President Obama had a somewhat contradictory message for the AIPAC conference on Sunday, an outgrowth of his typical play for a middle course in any and all things. On the one hand, he decried “loose talk of war”. On the other hand, he exhibited… loose talk of war, while pushing for sanctions that in the past have had serious consequences for the innocent.
|By: David Dayen Monday March 5, 2012 8:10 am|
|By: EdwardTeller Sunday July 31, 2011 1:59 pm|
In midsummer 2006, while my wife and kids were on our yearly trip down to Seattle, to be with our extended Norwegian-Jewish-Cambodian-Icelandic-Swedish-Texan family, the so-called Israel-Hezbollah War was in full rage. My brother-in-law and I were watching Wolf Blitzer on CNN, as he interviewed one pro-Israel talking head expert after another, describing the war not just from the Israeli point of view, but from a right-wing Israeli standpoint.
After the program, he lamented that the voice for Israel in the American media, in public affairs and in politics is almost always from a perspective much further from the right than it should be to reflect the views of the average Israeli, or those of the American Jewish community. He longed for a new organization, based from the positions of moderates, to counter the American Israel Public Affairs Committee and other hawkish pro-Israel groups.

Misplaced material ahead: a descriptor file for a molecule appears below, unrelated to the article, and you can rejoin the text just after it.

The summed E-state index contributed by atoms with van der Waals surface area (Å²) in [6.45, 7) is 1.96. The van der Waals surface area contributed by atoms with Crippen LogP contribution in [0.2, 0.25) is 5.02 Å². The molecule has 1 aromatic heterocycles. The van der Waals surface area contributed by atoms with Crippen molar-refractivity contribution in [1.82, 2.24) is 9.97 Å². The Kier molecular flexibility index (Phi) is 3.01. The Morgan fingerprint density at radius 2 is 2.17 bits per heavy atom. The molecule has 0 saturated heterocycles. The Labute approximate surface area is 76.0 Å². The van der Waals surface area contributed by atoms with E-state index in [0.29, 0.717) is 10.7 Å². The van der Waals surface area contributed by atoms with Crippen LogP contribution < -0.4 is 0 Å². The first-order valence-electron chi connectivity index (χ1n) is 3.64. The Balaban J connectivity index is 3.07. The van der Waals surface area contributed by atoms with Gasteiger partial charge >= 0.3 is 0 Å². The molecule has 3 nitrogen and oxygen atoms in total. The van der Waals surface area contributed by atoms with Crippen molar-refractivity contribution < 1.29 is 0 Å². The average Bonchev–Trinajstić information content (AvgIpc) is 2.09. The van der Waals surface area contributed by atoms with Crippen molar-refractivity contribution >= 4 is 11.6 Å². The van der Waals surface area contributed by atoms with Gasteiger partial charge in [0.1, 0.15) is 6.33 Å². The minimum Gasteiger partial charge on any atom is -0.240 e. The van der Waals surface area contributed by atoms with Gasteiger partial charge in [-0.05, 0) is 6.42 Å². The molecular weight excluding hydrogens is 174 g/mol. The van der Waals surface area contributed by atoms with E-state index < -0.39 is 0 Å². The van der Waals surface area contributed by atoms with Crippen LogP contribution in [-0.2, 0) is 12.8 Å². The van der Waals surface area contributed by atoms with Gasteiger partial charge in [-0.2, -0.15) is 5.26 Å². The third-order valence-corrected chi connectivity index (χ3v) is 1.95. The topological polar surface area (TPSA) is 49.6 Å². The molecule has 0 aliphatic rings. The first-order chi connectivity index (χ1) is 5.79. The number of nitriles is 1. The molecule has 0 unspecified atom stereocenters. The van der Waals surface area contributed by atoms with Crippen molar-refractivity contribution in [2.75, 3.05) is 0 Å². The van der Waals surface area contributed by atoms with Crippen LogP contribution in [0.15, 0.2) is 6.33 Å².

“But,” Lee lamented, “that’ll never happen.”
Some say it has now happened.
|By: Blue Texan Monday May 23, 2011 10:30 am|
I’ve always found the expression “Israel, right or wrong” to be disturbing. We know that countries, like people, can make mistakes — sometimes serious ones. And history shows that unconditional nationalism isn’t a virtue — it’s dangerous. But “Israel, right or wrong” is the sentiment that ran through Eric Cantor’s speech at AIPAC yesterday. For him, peace is all up to the Arabs, because Israel is completely blameless.
|By: David Dayen Sunday May 22, 2011 4:48 pm|
President Obama told the American Israel Public Affairs Committee (AIPAC) today that his misinterpreted comment about a peace deal in the Middle East using the 1967 borders as a starting point, with mutually agreed swaps, was an utterly uncontroversial statement reflecting longstanding US policy.
|By: David Dayen Saturday May 21, 2011 5:00 pm|
If you listen to non-Likudniks in the region, you would know that Obama’s speech was actually far more deferential to Israel, and inspired more disappointment than anything else in the Arab world. This has not been a feature of the debate in this country.
|By: Jane Hamsher Tuesday February 8, 2011 9:31 am|
In the end, if Obama truly wants to install Suleiman, he probably can. He’ll engineer one of those “make me do it” moments, where he just has to accept that the thing his administration has been working tirelessly to achieve is the best thing for Egypt. But the minute that happens, and the stories start leaking out about young demonstrators being “disappeared” by Suleiman’s thugs, he’ll have to explain to the social media generation how it was all worth it for “stability in the region.”
And this time, he won’t be able to blame it on the need for “60 votes.”